A jury found a Long Island woman guilty Monday of luring four young men to their slaughter by more than a dozen members of the notorious MS-13 street gang.
Prosecutors claimed Leniz Escobar helped orchestrate the 2017 massacre as a teenage associate of the gang before falsely claiming to be a victim in the ambush. Recorded phone conversations were used by prosecutors to show she had a role in the murders.
Escobar had pleaded not guilty to racketeering charges in the four deaths that prosecutors described as “a horrific frenzy of violence” involving machetes, knives and tree limbs in a Central Islip park.
After less than four hours of jury deliberation, Escobar was found guilty of all charges, five years to the day after the men were lured to their deaths. She faces up to life in prison.
MS-13 had been seeking to settle a score, prosecutors allege, and believed the young victims to be members of the rival 18th Street Gang. The victims’ families have denied that any of the slain men were in a gang.
Prosecutors allege that Escobar, who was 17 at the time, was seeking to curry favor with MS-13 and alerted its members to the victims' location in a wooden area. She led the five young men into the woods, where gang members were waiting for them with clubs and machetes.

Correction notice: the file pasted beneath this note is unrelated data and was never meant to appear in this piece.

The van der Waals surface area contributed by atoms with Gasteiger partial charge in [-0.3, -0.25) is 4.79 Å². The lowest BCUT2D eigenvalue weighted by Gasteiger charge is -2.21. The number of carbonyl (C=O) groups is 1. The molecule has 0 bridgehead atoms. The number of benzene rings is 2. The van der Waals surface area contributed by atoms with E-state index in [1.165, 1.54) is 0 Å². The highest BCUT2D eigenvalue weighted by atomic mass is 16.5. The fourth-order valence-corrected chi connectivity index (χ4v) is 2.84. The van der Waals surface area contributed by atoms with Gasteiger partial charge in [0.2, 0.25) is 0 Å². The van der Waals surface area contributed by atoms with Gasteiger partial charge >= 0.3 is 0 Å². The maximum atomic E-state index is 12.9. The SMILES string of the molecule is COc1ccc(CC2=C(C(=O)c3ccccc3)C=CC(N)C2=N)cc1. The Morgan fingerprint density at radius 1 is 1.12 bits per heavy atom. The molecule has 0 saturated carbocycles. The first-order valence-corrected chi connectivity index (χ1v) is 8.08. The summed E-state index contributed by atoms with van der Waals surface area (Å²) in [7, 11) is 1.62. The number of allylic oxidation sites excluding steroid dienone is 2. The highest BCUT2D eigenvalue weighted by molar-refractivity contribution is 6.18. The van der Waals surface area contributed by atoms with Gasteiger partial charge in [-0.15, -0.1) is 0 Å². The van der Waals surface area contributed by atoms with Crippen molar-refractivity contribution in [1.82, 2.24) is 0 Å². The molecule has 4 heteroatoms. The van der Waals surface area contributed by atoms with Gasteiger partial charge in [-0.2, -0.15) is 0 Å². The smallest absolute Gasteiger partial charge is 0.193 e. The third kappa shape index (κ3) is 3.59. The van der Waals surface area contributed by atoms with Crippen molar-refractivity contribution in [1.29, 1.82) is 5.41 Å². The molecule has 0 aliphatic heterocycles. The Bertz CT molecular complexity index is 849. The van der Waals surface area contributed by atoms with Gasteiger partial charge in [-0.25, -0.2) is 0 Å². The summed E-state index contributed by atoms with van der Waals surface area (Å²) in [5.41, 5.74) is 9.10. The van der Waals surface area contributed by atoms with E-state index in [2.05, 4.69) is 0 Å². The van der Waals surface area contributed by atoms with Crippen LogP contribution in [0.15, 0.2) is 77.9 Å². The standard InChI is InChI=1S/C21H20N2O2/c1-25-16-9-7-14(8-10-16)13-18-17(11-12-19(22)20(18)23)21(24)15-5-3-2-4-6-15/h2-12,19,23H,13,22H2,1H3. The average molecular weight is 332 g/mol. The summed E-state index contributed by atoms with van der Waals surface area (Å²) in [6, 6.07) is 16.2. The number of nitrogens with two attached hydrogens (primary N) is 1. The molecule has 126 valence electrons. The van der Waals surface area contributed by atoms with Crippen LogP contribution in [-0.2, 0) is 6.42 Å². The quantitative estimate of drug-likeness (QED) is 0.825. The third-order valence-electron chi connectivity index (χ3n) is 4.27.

One of the young men escaped, and later testified as the government's star witness in their three-week trial, but the four others were killed. One of the victims was so badly disfigured, he was only identifiable through dental records.
Under MS-13 rules, the killings had been “pre-authorized” by gang leadership, prosecutors said, and contributors to the carnage stood to gain membership or ascend the organization's ranks.
Authorities said Escobar, an alleged MS-13 associate known as La Diablita, or Little Devil, later tossed her cellphone from a moving vehicle — as well as a SIM card that had been removed and damaged so badly law enforcement couldn't recover its contents.
“Additionally, Escobar discarded the bloody clothing that she had been wearing on the night of the murders,” prosecutors wrote in a court filing.
An attorney for Escobar said that they were "disappointed" with the verdict, and said his client was stoic after she was found guilty. The defense tried to portray Escobar as a scared teen who had just witnessed four brutal slayings, but the jury was not convinced.
"She took the verdict as well as a person could. She understands the serious consequences for her," attorney Jesse Siegal said.
MS-13, also known as La Mara Salvatrucha, recruits young teenagers from El Salvador and Honduras, though many gang members were born in the U.S. The gang has been blamed for dozens of killings since January 2016 across a wide swath of Long Island, and the 2017 murders made the area's MS-13 problem known on the national level.